In 15 years from today there is going to be another UNESCO conference and there is going to be another country highlighted. You have the chance to change the world. You have the power. The only thing that makes the difference is whether or not you make that decision. Do you just say, sitting right here, when you are not faced to make that choice, that it is something that you are going to do or are you going to wait for somebody to throw you in jail. I encourage all of you not to wait for someone to throw you in a jail. That is what the Jews did in Europe, the German Jews.  They waited, and as they rounded up everybody sooner or later they got to them--and so too, the South Africans.

 You really can stop it. If you don't stop it, and if you don't do something - we have another expression - if you sit by in silence, you are as guilty as the people who do it.

 This address was given at the Third Annual Comparative Human Rights Conference, University of Connecticut, Storrs, October 22, 2002.

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 Excerpts from a  discussion with Ed Fagan and Panelists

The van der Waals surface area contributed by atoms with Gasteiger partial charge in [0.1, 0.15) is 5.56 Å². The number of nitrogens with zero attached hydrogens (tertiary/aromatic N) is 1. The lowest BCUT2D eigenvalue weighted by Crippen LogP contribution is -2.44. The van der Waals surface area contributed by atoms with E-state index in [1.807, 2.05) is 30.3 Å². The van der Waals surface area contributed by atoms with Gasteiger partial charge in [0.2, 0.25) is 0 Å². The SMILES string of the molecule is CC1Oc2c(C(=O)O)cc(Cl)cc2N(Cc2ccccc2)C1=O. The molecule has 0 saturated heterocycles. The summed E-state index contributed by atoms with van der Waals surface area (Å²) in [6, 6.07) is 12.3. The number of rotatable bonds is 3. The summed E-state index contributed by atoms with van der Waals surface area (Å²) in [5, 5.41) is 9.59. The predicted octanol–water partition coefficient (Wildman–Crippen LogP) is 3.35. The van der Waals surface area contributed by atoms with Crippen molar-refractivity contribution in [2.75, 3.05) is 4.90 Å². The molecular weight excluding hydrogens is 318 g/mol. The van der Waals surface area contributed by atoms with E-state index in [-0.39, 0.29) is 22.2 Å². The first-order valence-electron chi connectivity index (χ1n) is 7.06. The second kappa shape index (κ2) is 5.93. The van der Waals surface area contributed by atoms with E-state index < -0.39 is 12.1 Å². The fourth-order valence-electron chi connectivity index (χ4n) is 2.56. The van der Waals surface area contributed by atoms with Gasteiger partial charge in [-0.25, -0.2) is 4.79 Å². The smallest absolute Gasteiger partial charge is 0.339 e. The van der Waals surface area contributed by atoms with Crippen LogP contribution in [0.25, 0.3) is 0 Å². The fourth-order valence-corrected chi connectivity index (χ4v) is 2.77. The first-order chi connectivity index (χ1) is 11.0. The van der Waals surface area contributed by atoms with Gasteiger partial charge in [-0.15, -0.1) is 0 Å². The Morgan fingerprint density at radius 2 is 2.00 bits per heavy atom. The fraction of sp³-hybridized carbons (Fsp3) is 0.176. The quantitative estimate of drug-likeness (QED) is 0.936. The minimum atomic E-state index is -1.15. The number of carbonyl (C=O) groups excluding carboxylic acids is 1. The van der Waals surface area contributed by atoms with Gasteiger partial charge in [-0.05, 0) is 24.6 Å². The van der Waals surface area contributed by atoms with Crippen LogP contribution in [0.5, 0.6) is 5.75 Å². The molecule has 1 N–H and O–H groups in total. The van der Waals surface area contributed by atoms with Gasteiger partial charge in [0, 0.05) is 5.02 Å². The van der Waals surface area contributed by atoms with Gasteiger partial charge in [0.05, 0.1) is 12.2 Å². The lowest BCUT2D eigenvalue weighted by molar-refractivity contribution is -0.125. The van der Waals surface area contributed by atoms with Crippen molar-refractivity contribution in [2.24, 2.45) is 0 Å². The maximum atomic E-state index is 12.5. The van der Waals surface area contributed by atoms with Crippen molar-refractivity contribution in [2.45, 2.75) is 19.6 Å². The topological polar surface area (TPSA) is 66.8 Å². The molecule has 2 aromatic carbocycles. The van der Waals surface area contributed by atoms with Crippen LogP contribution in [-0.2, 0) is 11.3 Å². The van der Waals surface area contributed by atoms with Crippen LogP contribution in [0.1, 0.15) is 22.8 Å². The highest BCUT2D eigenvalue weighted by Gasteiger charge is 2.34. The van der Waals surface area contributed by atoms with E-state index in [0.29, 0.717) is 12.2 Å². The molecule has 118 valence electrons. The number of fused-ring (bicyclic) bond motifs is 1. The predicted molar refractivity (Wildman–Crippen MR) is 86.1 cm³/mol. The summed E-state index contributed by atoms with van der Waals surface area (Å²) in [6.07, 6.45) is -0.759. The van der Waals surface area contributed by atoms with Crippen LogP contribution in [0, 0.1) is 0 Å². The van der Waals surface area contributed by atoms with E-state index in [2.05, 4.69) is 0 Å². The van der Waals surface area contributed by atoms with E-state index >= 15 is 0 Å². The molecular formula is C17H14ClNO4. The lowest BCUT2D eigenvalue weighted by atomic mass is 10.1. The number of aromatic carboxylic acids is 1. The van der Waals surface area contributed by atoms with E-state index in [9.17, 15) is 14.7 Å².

Fagan: It is ironic that the only group that so far is being excluded when it comes to issues of reparations are Blacks---whether they are the descendants of enslaved African Americans or they are victims of apartheid violence---the largest group are Blacks. Always.

 Panelist: Why is that Sir?

 Fagan: Maybe old vestiges of guilt. Maybe white supremacy. I have no idea why.

    When the definition for what constitutes an injustice or human rights violation for which reparations should be granted, once that definition started evolving, you can't stop it, now. Native Americans got reparations.  Eskimos got not only reparations but they got land, and so did Native Americans. Korean ``Comfort Women,'' Japanese who were interned in American prisons during the Second World War, [and] victims from the Second World War not just of the Japanese---they are getting compensation now. The holocaust case was not just about Jews but all victims of Nazi-related human rights violations. Those included Jews as a large group. But you also had people from the Eastern European countries from Poland, from the Baltic States, the Ukraine, Belarus, Lithuania, the Czech Republic, Hungary, Austria. . .and now when we come to the issue of African Americans and Africans people are saying that we don't apply those same definitions.

 The claim against the corporations that profited from and during slavery---most people are missing the point in the case. The point isn't just that you were slave owners. The point is that you profited from an illegal act. That illegal act was the trans-Atlantic slave trade.